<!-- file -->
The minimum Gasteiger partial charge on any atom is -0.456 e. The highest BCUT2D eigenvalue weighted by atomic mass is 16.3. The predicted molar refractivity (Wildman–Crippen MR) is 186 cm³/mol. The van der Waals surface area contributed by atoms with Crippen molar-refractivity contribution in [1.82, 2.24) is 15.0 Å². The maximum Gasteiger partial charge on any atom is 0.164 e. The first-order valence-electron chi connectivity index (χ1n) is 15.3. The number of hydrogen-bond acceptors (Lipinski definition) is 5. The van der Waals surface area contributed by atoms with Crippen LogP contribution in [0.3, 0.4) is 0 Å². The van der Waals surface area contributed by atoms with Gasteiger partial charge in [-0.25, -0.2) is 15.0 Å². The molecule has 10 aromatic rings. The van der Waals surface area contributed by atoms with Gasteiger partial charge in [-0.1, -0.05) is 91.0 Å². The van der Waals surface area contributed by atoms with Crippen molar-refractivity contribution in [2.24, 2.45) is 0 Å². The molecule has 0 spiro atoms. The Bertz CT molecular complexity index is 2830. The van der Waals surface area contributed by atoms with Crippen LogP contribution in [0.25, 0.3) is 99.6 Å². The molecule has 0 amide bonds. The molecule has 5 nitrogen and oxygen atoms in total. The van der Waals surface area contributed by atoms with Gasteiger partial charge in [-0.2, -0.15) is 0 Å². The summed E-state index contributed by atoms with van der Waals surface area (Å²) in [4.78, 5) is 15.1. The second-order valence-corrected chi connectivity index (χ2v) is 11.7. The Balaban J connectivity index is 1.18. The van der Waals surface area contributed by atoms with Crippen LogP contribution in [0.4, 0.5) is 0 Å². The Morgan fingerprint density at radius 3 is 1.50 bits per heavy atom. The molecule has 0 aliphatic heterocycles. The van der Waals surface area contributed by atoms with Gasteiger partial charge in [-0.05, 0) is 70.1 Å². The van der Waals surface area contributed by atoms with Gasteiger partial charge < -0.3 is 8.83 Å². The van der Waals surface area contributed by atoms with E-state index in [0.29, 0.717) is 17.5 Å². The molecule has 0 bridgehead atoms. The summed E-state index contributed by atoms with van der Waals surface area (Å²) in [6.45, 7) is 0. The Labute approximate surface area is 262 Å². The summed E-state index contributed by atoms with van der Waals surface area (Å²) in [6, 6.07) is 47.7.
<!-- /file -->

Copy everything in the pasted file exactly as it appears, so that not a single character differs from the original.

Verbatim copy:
The minimum Gasteiger partial charge on any atom is -0.456 e. The highest BCUT2D eigenvalue weighted by atomic mass is 16.3. The predicted molar refractivity (Wildman–Crippen MR) is 186 cm³/mol. The van der Waals surface area contributed by atoms with Crippen molar-refractivity contribution in [1.82, 2.24) is 15.0 Å². The maximum Gasteiger partial charge on any atom is 0.164 e. The first-order valence-electron chi connectivity index (χ1n) is 15.3. The number of hydrogen-bond acceptors (Lipinski definition) is 5. The van der Waals surface area contributed by atoms with Crippen LogP contribution in [0.3, 0.4) is 0 Å². The van der Waals surface area contributed by atoms with Gasteiger partial charge in [-0.25, -0.2) is 15.0 Å². The molecule has 10 aromatic rings. The van der Waals surface area contributed by atoms with Gasteiger partial charge in [-0.1, -0.05) is 91.0 Å². The van der Waals surface area contributed by atoms with Crippen molar-refractivity contribution in [2.24, 2.45) is 0 Å². The molecule has 0 spiro atoms. The Bertz CT molecular complexity index is 2830. The van der Waals surface area contributed by atoms with Crippen LogP contribution in [0.25, 0.3) is 99.6 Å². The molecule has 0 amide bonds. The molecule has 5 nitrogen and oxygen atoms in total. The van der Waals surface area contributed by atoms with Gasteiger partial charge in [-0.2, -0.15) is 0 Å². The summed E-state index contributed by atoms with van der Waals surface area (Å²) in [4.78, 5) is 15.1. The second-order valence-corrected chi connectivity index (χ2v) is 11.7. The Balaban J connectivity index is 1.18. The van der Waals surface area contributed by atoms with Crippen LogP contribution in [0.4, 0.5) is 0 Å². The Morgan fingerprint density at radius 3 is 1.50 bits per heavy atom. The molecule has 0 aliphatic heterocycles. The van der Waals surface area contributed by atoms with Gasteiger partial charge in [-0.05, 0) is 70.1 Å². The van der Waals surface area contributed by atoms with Gasteiger partial charge < -0.3 is 8.83 Å². The van der Waals surface area contributed by atoms with E-state index in [0.29, 0.717) is 17.5 Å². The molecule has 0 bridgehead atoms. The summed E-state index contributed by atoms with van der Waals surface area (Å²) in [6.45, 7) is 0. The Labute approximate surface area is 262 Å². The summed E-state index contributed by atoms with van der Waals surface area (Å²) in [6, 6.07) is 47.7.